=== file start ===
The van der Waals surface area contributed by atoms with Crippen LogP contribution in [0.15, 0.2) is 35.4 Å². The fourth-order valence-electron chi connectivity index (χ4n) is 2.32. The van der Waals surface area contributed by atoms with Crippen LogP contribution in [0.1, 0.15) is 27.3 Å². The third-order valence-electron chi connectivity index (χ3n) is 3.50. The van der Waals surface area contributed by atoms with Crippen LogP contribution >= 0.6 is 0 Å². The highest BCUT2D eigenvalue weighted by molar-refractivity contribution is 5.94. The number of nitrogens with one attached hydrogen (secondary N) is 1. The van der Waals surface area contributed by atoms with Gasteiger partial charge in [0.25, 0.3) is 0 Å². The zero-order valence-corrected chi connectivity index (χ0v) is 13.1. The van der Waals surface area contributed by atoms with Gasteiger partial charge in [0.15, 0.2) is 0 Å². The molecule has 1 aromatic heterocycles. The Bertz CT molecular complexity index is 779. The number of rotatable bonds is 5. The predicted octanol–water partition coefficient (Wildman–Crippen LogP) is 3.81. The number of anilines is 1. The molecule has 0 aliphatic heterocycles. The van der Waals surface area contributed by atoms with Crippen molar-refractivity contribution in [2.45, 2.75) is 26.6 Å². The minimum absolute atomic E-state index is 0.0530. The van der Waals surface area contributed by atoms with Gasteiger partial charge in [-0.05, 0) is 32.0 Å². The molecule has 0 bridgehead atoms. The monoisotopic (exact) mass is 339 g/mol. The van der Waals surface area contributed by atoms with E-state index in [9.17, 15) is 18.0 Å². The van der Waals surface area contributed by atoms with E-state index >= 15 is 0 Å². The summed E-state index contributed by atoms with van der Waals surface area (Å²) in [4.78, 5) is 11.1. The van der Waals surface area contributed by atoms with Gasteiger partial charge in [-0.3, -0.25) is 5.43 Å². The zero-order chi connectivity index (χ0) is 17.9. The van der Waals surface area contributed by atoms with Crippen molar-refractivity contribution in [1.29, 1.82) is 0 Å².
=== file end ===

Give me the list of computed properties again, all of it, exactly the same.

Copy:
The van der Waals surface area contributed by atoms with Crippen LogP contribution in [0.15, 0.2) is 35.4 Å². The fourth-order valence-electron chi connectivity index (χ4n) is 2.32. The van der Waals surface area contributed by atoms with Crippen LogP contribution in [0.1, 0.15) is 27.3 Å². The third-order valence-electron chi connectivity index (χ3n) is 3.50. The van der Waals surface area contributed by atoms with Crippen LogP contribution >= 0.6 is 0 Å². The highest BCUT2D eigenvalue weighted by molar-refractivity contribution is 5.94. The number of nitrogens with one attached hydrogen (secondary N) is 1. The van der Waals surface area contributed by atoms with Gasteiger partial charge in [0.25, 0.3) is 0 Å². The zero-order valence-corrected chi connectivity index (χ0v) is 13.1. The van der Waals surface area contributed by atoms with Gasteiger partial charge in [0.15, 0.2) is 0 Å². The molecule has 1 aromatic heterocycles. The Bertz CT molecular complexity index is 779. The number of rotatable bonds is 5. The predicted octanol–water partition coefficient (Wildman–Crippen LogP) is 3.81. The number of anilines is 1. The molecule has 0 aliphatic heterocycles. The van der Waals surface area contributed by atoms with Crippen molar-refractivity contribution in [2.45, 2.75) is 26.6 Å². The minimum absolute atomic E-state index is 0.0530. The van der Waals surface area contributed by atoms with Gasteiger partial charge in [-0.05, 0) is 32.0 Å². The molecule has 0 bridgehead atoms. The monoisotopic (exact) mass is 339 g/mol. The van der Waals surface area contributed by atoms with E-state index in [9.17, 15) is 18.0 Å². The van der Waals surface area contributed by atoms with E-state index >= 15 is 0 Å². The summed E-state index contributed by atoms with van der Waals surface area (Å²) in [4.78, 5) is 11.1. The van der Waals surface area contributed by atoms with Gasteiger partial charge in [-0.3, -0.25) is 5.43 Å². The zero-order chi connectivity index (χ0) is 17.9. The van der Waals surface area contributed by atoms with Crippen molar-refractivity contribution in [1.29, 1.82) is 0 Å².